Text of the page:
10. As regards Shri Parmar, Shri Pattekar submitted that admittedly he was attempting to smuggle out of India foreign currency equivalent to Rs. 82.010/-. In the circumstances, imposing of personal penalty of Rs. 15,000/- cannot be considered harsh or unreasonable. Shri Pattekar, further submitted that Shri Parmar had admitted that on 4 earlier occasions, he had been smuggling goods outside India and into India. If these circumstances are taken into consideration there is no scope to contend that the penalty of Rs. 15,000/- is excessive or unreasonable.

He, therefore, prayed that both the appeals may be rejected.

11. I have cafefully considered the submissions made by both sides, and perused the records of the case. The short question for consideration in both these appeals is : Whether the order passed by the Additional Collector requires to be interfered with? 12. The parties are not at issued as to the apprehension or Shri Parmar while he was attempting to smuggle out foreign currencies. The bone of contention is that the appellant Shri Gidwani is in no way concerned with the attempted smuggling of the foreign currency. As had been analysed by Shri Kher the evidence against Shri Gidwani consists of the following: 13. If the statement of Shri Parmar can be1 accepted, then no exception can be taken to the finding of the Additional Collector. The question for consideration is whether the statement of Shri Parmar could be relied upon to impose a personal penalty on Shri Gidwani. Though there is considerable force in the contention of Shri Pattekar that Parmar had made the statement immediately after he was stopped, there was no reason for him to falsely implicate Shri Gidwani, in my opinion it is hazardous to rely solely on the uncorroborated statement of Shri Parmar which he had subsequently retracted. Though I do not agree with the contention of Shri Kher that Parmar stands in the position of a co-accused it cannot be seriously disputed that he is an accomplice.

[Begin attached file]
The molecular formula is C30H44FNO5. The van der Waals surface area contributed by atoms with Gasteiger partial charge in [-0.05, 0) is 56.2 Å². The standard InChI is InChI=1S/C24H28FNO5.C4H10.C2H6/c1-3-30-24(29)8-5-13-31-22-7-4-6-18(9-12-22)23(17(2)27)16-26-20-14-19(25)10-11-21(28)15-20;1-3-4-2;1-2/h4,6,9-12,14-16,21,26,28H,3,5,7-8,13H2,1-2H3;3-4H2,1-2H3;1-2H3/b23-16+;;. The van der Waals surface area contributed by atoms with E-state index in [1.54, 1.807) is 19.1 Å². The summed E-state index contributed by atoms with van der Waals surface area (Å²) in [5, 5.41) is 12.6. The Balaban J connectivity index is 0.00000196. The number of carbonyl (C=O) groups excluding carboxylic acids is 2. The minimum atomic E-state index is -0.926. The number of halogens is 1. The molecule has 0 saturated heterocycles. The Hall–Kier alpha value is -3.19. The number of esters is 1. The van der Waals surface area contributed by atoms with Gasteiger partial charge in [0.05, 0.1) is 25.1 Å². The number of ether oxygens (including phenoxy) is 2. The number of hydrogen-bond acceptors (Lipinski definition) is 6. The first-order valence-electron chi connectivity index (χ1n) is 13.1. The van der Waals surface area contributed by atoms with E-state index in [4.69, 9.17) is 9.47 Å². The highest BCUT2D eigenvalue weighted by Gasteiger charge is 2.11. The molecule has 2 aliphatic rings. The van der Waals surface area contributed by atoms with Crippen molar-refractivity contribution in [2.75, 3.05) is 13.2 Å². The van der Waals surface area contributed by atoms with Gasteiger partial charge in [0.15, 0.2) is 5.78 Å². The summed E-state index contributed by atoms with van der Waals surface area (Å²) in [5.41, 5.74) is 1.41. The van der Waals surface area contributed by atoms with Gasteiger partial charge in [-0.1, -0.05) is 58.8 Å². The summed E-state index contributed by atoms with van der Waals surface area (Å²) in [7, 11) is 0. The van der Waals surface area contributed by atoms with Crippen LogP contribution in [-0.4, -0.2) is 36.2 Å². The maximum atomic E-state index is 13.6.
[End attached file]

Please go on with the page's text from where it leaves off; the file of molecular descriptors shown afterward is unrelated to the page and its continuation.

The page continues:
Though law does not prohibit relying on the accomplice's evidence prudence requires that accomplice's evidence shall not be accepted without corroboration. The corroboration contemplated could be either by way direct evidence or circumstantial.-There is no direct evidence other than the evidence of Parmar to implicate Shri Gidwani. The circumstantial evidence relied upon by the Additional Collector consists of the statement of Shri Bajaj and the absence of Shri Gidwani during the relevant time. I have carefully scanned the statement of Bajaj. All that Bajaj had stated was that Parmar was employed by Shri Gidwani in his shop and Parmar was bringing imported readymade goods from outside and selling them in the shop. The activities of Parmar made him to think that he may be doing some smuggling business. As contended by Shri Kher, even if the entire statement of Shri Parmar is accepted as true, it does not in any way connect Shri Gidwani with the alleged attempted smuggling of foreign currency.